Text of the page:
We painstakingly trach students to write leads, recognise a nutgraf, edit, video, do headlines and captions, yet even the significant or the best journalism courses don’t show students how to analyse a city budget, pull down census data or figure out a per capita rate, all of which make the best stories because they deal with money and where it is going.

The theory is all very well, but the meat is in the practical’s. Courses should offer practical modules that include how to network, freelance, even write an invoice and of course, to pitch a story. Did you think that pitching should be reserved for people trying to sell something? Today journalists are always selling, themselves, their stories, their ideas to audiences.

Social media should not be one more activity but a proper subject which is analyzed and understood to establish the importance of ensuring more engagement and as a way to monitor news.

And finally, when it comes to television, remember that only five percent of students will ever make to the front of the camera as anchors or “faces”. So opt for schools that teach production as the major takeaway of this specialization, preferably through astutely breaking down news programmes and sifting through the data for details of the various job descriptions offered by the modern, converged newsroom.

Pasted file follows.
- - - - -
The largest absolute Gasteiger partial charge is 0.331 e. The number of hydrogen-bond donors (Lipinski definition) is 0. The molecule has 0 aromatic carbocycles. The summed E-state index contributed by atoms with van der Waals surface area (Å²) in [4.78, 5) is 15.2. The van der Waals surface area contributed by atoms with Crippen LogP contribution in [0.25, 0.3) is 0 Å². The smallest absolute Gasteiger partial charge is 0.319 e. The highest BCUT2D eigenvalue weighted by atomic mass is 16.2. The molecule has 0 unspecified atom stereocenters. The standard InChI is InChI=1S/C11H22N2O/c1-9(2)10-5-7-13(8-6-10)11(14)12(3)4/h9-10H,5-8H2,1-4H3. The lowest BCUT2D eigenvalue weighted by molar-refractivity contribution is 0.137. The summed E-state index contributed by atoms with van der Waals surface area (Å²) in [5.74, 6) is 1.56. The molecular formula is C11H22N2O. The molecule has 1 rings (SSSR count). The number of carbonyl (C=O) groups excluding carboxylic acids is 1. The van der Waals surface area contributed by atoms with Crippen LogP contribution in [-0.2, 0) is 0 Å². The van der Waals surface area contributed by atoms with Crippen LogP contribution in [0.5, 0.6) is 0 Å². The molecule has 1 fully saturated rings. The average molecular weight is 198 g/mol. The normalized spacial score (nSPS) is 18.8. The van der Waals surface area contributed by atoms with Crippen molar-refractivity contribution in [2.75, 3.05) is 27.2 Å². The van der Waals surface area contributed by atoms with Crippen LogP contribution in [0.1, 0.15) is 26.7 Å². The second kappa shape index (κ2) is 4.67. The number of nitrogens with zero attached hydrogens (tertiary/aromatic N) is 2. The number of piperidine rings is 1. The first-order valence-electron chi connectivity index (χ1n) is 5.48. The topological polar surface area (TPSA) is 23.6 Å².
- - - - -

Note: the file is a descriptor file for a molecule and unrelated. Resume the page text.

You get hold of a story, gather the facts, verify them, get your quotes, your pictures, your video footage, decide your angle, winkle out the peg – and that’s just for starters. How you deal with it, the platform, the format, the form it will take, how you out it out, who it goes to, the words that you use depending upon the audience, that’s 95 per cent of the work. It’s up to journalism courses to see that their students are properly equipped to deal with the challenges that gathering and disseminating information in the 21st century poses.


26 Sep
Millennials & Freelancing: The Love-Hate Relationship

In Blog

In an age where our world’s latest generation of rebels have redefined the concept of life, love, humanity, war, politics, technology, the word ‘awesome’ and the meaning of Apple, it only seems fair that they have found the next best alternative to corporate jobs as well.